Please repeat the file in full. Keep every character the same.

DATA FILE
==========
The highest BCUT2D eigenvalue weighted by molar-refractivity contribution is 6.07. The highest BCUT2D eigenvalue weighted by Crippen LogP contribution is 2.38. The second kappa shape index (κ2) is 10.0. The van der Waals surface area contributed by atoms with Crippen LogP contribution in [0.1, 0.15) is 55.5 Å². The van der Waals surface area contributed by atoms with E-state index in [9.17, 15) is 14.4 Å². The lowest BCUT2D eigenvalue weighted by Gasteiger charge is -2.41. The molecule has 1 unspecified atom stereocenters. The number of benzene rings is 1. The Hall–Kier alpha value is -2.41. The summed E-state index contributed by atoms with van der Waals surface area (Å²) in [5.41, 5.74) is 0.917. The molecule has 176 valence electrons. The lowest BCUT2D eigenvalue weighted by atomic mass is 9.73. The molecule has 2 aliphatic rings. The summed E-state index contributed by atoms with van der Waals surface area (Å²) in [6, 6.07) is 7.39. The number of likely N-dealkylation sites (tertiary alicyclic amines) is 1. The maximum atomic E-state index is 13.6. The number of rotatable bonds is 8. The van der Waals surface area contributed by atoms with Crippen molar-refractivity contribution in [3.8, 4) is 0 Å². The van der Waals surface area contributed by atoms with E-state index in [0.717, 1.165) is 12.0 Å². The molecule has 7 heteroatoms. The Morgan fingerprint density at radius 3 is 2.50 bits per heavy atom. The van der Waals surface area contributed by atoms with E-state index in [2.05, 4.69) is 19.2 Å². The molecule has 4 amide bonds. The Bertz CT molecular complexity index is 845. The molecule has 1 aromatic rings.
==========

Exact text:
The highest BCUT2D eigenvalue weighted by molar-refractivity contribution is 6.07. The highest BCUT2D eigenvalue weighted by Crippen LogP contribution is 2.38. The second kappa shape index (κ2) is 10.0. The van der Waals surface area contributed by atoms with Crippen LogP contribution in [0.1, 0.15) is 55.5 Å². The van der Waals surface area contributed by atoms with E-state index in [9.17, 15) is 14.4 Å². The lowest BCUT2D eigenvalue weighted by Gasteiger charge is -2.41. The molecule has 1 unspecified atom stereocenters. The number of benzene rings is 1. The Hall–Kier alpha value is -2.41. The summed E-state index contributed by atoms with van der Waals surface area (Å²) in [5.41, 5.74) is 0.917. The molecule has 176 valence electrons. The lowest BCUT2D eigenvalue weighted by atomic mass is 9.73. The molecule has 2 aliphatic rings. The summed E-state index contributed by atoms with van der Waals surface area (Å²) in [6, 6.07) is 7.39. The number of likely N-dealkylation sites (tertiary alicyclic amines) is 1. The maximum atomic E-state index is 13.6. The number of rotatable bonds is 8. The van der Waals surface area contributed by atoms with Crippen molar-refractivity contribution in [3.8, 4) is 0 Å². The van der Waals surface area contributed by atoms with E-state index in [0.717, 1.165) is 12.0 Å². The molecule has 7 heteroatoms. The Morgan fingerprint density at radius 3 is 2.50 bits per heavy atom. The van der Waals surface area contributed by atoms with E-state index in [2.05, 4.69) is 19.2 Å². The molecule has 4 amide bonds. The Bertz CT molecular complexity index is 845. The molecule has 1 aromatic rings.